Northern Wolf, possibly the best thoroughbred sprinter in Maryland, was injured Tuesday, a day he produced a blistering five-furlong workout. Now instead of a chance at the Breeders' Cup Sprint, he faces retirement.

The 4-year-old colt chipped a sesamoid bone in his left foreleg at Belmont Park, where he ran five furlongs in 56 3/5 seconds in preparation for the $1 million Sprint on Oct. 27. The workout was so swift it bettered the track racing record that has stood four years, :56 4/5.

Trainer Hank Allen, who had gone to New York to observe the run, defended exercise rider Mike Kummer's allowing the colt to work so briskly. Northern Wolf has produced brilliant workouts throughout his career.

"How do you determine what is too fast?" Allen asked. "Mike doesn't use a stick and doesn't ride him hard. We let {Northern Wolf} do what he wants to do. That's been the manner that we've worked this horse for some time. We didn't ask him specifically to go out there and have a blistering work."

Northern Wolf galloped out six furlongs that morning in 1:09 2/5, two seconds faster than Go For Wand, the country's premier filly.

Allen said he watched Northern Wolf walk off the track with no difficulty, then hurried to catch a plane home. His associates later feared something was amiss with the grayish colt, and an X-ray revealed a chip on the lower part of the leg.

Allen said he was told the horse "is not lame, and he's not limping around." He said he will ship Northern Wolf back to Bowie Race Course this weekend if the colt is up to it.

Howard Hoffman, a District resident who owns and bred Northern Wolf with fellow psychiatrists John Meeks of the District and Allen Cahill of Irving, Tex., said his group received "six to eight serious inquiries" from breeders seeking Northern Wolf's stallion services after the colt won the $350,000 Frank De Francis Memorial Dash in a Pimlico-record 1:09 for six furlongs Aug. 18. Two months earlier, Northern Wolf had set a six-furlong mark at Laurel of 1:08 1/5.

"We're going to be exploring those inquiries," Hoffman said. "The best opportunity for him to get a full book to good mares probably is in Maryland, where most people know him. We also want to be around him and watch his offspring. We had planned on standing him at stud; unfortunately, this means we're going to stand him a year earlier."

By Wolf Power -- a onetime star in South Africa -- out of the mare Glenorthern, Northern Wolf won seven of 20 starts and earned $461,107. He was having his finest year in 1990 with three victories, two track records and $282,153 accumulated in eight starts. The Breeders' Cup Sprint was to have been Northern Wolf's richest race.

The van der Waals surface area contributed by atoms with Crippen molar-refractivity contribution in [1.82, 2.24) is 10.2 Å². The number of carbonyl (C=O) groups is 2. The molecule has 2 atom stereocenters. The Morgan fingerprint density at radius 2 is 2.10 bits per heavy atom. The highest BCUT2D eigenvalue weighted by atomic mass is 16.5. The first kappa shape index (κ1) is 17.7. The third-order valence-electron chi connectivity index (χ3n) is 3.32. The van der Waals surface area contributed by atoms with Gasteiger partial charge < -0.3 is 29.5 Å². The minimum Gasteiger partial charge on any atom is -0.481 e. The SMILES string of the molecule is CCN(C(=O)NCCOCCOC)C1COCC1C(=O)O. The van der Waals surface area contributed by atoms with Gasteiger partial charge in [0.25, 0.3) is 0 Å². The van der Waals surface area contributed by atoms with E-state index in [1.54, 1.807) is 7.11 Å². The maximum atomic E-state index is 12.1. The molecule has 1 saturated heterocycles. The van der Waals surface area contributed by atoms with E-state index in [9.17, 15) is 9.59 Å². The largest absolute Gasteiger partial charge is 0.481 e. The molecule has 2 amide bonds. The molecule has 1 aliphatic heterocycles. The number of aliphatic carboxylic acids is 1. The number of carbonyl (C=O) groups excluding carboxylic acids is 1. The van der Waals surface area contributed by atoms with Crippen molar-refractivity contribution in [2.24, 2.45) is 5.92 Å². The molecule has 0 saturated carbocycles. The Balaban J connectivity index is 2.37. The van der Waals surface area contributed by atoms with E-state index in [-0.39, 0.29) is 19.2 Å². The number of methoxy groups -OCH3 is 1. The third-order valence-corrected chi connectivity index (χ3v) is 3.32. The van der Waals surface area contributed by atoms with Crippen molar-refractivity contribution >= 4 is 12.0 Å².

"We know in Maryland that he's something special, and we were looking forward to letting the country see that he was something special," Hoffman said. "You realize what a heartbreaking sport it is: A horse who has all the potential in the world -- and in an instant it's all gone." Leatherbury Appeals

King Leatherbury has appealed his 15-day suspension for a phenylbutazone violation, alleging the medication overage resulted from "some kind of sabotage" to his horse, Wait For The Lady.

The Maryland Racing Commission yesterday received, and is likely to approve, a request by Leatherbury for a stay of suspension pending a hearing, assistant director Mike Hopkins said. The suspension was to begin Monday.

Leatherbury, whose 4,700 victories are third most in thoroughbred racing history, said Wait For The Lady had not trained on phenylbutazone, an anti-inflammatory medication, before her tainted victory Sept. 15. A postrace blood test showed the filly had more than three times the allowable level of Bute.

In addition to Leatherbury, stewards Tuesday set down trainers Deborah Blankenship and Georgia Andreadakis 15 days; each had a horse test positive. Blankenship's Jacamar had an overage of Bute in her 17-length triumph Sept. 14 at Pimlico; it was one of the largest margins of victory at a Maryland thoroughbred track this year. Andreadakis's Storm Session tested positive for methocarbamol, a skeletal muscle relaxant, after a third-place finish at Laurel this month. . . .

Fourteen European horses arrived at Laurel without incident yesterday for this weekend's International Turf Festival. The group did not include Lady Winner, who will bypass Sunday's $750,000 Budweiser International in favor of the $1 million Breeders' Cup Mile six days later.